22 October 2019: What causes children to become picky eaters? What are the challenges black South Africans experience in saving for their retirement? How are chemicals affecting our aquatic systems?
Join us at this year’s Pitch for Funds (P4F), a University of Canberra competition that is designed for elite researchers to pitch their research topic in just ninety seconds and in a way that attracts interest and potential funding from the audience.
With a stellar judging panel watching on, the Canberra community will learn about exciting research taking place at UC and discover how researchers are finding practical solutions to real world problems.
“Researchers are all working towards making the world a better place through their research but need the funds to follow through with it,” said Ms Rosanna McCall, Research Development Advisor at the University.
“This is a great way for industry experts and the Canberra community to come together and hear about the fantastic research being undertaken at the University of Canberra.”
On Thursday 24 October, researchers will try to convince the judges to invest real money in their project, from a total prize pool of $12,000.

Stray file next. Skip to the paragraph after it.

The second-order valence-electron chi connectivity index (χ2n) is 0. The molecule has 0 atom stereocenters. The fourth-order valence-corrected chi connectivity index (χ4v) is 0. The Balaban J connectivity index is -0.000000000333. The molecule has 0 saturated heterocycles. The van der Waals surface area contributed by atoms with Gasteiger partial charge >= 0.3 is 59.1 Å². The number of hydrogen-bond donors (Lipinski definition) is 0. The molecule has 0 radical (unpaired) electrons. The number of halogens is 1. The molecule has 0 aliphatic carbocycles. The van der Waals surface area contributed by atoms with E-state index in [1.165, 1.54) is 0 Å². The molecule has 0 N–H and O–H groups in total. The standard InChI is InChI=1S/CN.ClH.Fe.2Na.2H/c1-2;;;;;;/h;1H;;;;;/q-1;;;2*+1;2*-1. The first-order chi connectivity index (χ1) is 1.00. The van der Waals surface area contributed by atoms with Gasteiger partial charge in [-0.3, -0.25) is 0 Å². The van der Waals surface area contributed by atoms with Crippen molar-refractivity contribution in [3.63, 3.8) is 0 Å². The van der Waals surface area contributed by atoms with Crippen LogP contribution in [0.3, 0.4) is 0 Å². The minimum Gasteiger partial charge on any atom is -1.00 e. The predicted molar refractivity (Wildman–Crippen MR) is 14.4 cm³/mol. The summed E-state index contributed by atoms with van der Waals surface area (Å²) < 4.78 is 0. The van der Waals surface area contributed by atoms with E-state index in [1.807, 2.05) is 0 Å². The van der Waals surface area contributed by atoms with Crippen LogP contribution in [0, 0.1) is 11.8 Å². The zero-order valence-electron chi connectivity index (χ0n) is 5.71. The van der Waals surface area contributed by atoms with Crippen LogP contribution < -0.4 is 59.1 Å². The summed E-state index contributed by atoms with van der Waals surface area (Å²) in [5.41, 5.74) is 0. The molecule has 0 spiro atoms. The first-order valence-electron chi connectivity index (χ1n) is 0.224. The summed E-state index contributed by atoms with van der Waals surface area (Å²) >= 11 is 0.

Click here for more information and to register for free.
Dr Rati Jani - Lecturer, Nutrition & Dietetics
Pickiness is extensively examined as a behavioural/appetite trait and predominantly been studied in relation to vegetable intake. We could not identify any literature/questionnaire examining parental perception of pickiness in relation to all core foods: fruits, vegetables, protein-rich, complex-carbohydrate, dairy, which is representative of a nutritionally balanced diet. Moreover, no study has simultaneously examined environmental (feeding practices) and genetic (phenotype-supertasters)
determinant of picky eating in children, and its relationship to parental perception of pickiness for all core foods. This study aims to examine environmental and genetic determinants of picky eating which will support researchers to develop dietary interventions addressing picky eating.
Dr Bomikazi Zeka – Assistant Professor, Business